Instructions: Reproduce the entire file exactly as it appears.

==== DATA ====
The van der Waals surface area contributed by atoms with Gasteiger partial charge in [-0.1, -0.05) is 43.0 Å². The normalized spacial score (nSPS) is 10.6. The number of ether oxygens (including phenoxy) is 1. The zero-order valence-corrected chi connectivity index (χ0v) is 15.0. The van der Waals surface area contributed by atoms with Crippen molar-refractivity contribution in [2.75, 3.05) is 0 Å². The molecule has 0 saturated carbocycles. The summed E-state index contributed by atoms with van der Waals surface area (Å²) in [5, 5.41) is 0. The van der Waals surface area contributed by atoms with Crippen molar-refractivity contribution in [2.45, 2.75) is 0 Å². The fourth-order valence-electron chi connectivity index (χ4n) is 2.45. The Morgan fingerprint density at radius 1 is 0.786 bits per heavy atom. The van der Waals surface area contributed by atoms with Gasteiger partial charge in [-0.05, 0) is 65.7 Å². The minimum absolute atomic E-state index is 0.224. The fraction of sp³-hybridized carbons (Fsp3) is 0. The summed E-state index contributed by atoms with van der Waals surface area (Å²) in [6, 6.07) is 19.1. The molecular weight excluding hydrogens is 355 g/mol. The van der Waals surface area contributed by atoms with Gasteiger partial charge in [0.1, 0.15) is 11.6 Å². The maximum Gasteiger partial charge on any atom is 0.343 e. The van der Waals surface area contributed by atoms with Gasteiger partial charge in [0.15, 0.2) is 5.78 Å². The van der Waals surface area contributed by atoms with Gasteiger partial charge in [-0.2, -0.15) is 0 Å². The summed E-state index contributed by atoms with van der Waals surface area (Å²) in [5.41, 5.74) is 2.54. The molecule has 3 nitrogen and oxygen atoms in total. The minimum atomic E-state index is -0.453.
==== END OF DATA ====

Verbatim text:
The van der Waals surface area contributed by atoms with Gasteiger partial charge in [-0.1, -0.05) is 43.0 Å². The normalized spacial score (nSPS) is 10.6. The number of ether oxygens (including phenoxy) is 1. The zero-order valence-corrected chi connectivity index (χ0v) is 15.0. The van der Waals surface area contributed by atoms with Crippen molar-refractivity contribution in [2.75, 3.05) is 0 Å². The molecule has 0 saturated carbocycles. The summed E-state index contributed by atoms with van der Waals surface area (Å²) in [5, 5.41) is 0. The van der Waals surface area contributed by atoms with Crippen molar-refractivity contribution in [2.45, 2.75) is 0 Å². The fourth-order valence-electron chi connectivity index (χ4n) is 2.45. The Morgan fingerprint density at radius 1 is 0.786 bits per heavy atom. The van der Waals surface area contributed by atoms with Gasteiger partial charge in [-0.05, 0) is 65.7 Å². The minimum absolute atomic E-state index is 0.224. The fraction of sp³-hybridized carbons (Fsp3) is 0. The summed E-state index contributed by atoms with van der Waals surface area (Å²) in [6, 6.07) is 19.1. The molecular weight excluding hydrogens is 355 g/mol. The van der Waals surface area contributed by atoms with Gasteiger partial charge in [0.1, 0.15) is 11.6 Å². The maximum Gasteiger partial charge on any atom is 0.343 e. The van der Waals surface area contributed by atoms with Gasteiger partial charge in [0.15, 0.2) is 5.78 Å². The van der Waals surface area contributed by atoms with Gasteiger partial charge in [-0.2, -0.15) is 0 Å². The summed E-state index contributed by atoms with van der Waals surface area (Å²) in [5.41, 5.74) is 2.54. The molecule has 3 nitrogen and oxygen atoms in total. The minimum atomic E-state index is -0.453.